Pipe Dreams Page 3

“Looking back on it, the second circumnavigation was the most adventurous thing that I’ve done,” says Piper. “We had really crappy weather prior to rounding Cape Horn, but 24 hours before we rounded, it got really nice. We were able to tuck into a little hole and go ashore on Cape Horn and get our logbook stamped.” While in Argentina, Gillette joined the boat and Piper ensured that there was always a fresh supply of ice–compliments of the nearby growlers–for their evening cocktails.

Perhaps the most interesting element of Piper’s offshore adventures is his propensity for “linking” major ocean races with his cruising routes. During his second circumnavigation, for instance, he raced in the Sydney-Hobart and on his third he raced in the Transpac. His greatest coup was his masterfully planned arrival in Sydney during his second circumnavigation in time for four great events: the Etchells Australian Nationals, the Etchells Worlds, the Sydney-Hobart race and the turn of the millenium.

“I ordered a brand new Etchells to be ready for the start of the racing,” said Piper, who placed second in the Australian Nationals and won the Grandmaster division of the Etchells Worlds. “Then I raced to Hobart. We got absolutely hammered in the Bass Strait. Fifty-five knots right on our nose.” The first photo you see when walking through Piper’s front door is an aerial shot of Pipe Dream IX sailing past Tasmania’s fabled Organ Pipes, appropriately clad in a storm jib and a double-reefed main.

Two more near circumnavigations followed, the third east-to-west, the fourth west-to-east. At the beginning of Piper’s fourth lap it became apparent that maintaining both his practice and his ambitious sailing agenda was unrealistic. “It’s damn-near impossible to practice medicine part-time. I had to give up one, and I knew it wasn’t going to be sailing.” Yet on his various travels Piper has set up occasional field clinics in order to provide medical help for local people, including some that he ran with his son, also a doctor, who tragically passed away at a young age.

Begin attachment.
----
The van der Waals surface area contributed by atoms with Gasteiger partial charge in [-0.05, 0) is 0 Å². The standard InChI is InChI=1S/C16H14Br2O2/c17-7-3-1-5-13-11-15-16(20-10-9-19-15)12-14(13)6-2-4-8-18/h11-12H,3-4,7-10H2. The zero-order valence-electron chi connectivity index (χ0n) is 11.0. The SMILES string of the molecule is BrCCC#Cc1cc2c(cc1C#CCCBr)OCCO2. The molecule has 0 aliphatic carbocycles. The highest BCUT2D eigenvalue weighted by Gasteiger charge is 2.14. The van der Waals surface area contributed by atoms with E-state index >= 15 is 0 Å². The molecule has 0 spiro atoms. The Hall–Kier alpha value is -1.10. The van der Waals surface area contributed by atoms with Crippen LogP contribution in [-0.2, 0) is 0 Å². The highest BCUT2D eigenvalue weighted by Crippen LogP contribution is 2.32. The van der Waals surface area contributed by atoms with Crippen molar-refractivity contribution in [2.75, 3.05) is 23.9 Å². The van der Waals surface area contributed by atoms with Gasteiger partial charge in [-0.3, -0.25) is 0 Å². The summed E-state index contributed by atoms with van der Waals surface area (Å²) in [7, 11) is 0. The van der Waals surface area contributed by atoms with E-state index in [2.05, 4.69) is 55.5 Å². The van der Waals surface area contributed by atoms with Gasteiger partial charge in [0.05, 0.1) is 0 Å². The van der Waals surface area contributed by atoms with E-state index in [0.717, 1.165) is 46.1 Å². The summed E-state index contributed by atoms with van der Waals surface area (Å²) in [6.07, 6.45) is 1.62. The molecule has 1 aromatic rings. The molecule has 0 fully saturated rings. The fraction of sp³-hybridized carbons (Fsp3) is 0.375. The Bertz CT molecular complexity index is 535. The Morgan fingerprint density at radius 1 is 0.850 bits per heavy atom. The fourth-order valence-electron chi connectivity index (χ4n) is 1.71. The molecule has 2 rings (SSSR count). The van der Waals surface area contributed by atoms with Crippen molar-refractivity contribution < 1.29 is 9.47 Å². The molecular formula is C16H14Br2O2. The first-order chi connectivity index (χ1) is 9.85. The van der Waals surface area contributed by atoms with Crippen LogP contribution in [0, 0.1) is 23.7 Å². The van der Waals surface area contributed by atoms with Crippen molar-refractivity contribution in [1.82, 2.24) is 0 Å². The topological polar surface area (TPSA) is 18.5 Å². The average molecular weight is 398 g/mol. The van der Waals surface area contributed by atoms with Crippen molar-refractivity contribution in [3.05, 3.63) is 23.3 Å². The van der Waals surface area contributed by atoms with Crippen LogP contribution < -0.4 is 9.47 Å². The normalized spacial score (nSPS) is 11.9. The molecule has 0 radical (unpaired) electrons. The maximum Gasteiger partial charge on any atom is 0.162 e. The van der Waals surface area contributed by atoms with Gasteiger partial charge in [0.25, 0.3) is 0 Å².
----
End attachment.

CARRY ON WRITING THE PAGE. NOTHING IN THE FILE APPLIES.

“I’ve found that the unknown is always what gives you the greatest pleasures and experiences,” says Piper. Take Vanuatu, a place he hadn’t expected much from that now ranks high on his list of personal favorites. Here he witnessed a circumcision ceremony, learned about the local culture and customs, and enjoyed the gorgeous scenery. Yet for Piper, there will always be the burning itch to keep sailing, to peer further beyond the horizon. The giant map of the world that he keeps in his study attests to this. Each voyage is marked in different color ink, and there’s a rainbow of passages snaking across the world’s oceans, stretching as far south as Cape Horn and as far north as Alaska.

Is a fifth near-circumnavigation in the cards for Piper and Pipe Dream IX? Perhaps. This summer, Piper sailed north from Vancouver, British Columbia to Alaska for a second visit. This fall, he will sail to southern California for the start of the Baja HaHa. Then, it’s through the Panama Canal and back to Florida, before again crossing the Pond and joining the CCA for their 2010 cruise in Scotland. More colored lines on the world map, and more miles under his boots. And then there’s Pipe Dream XVI, his Etchells. “You only have one life to live, and you can’t please everybody,” says Piper with a smile. “So you might as well please yourself.”

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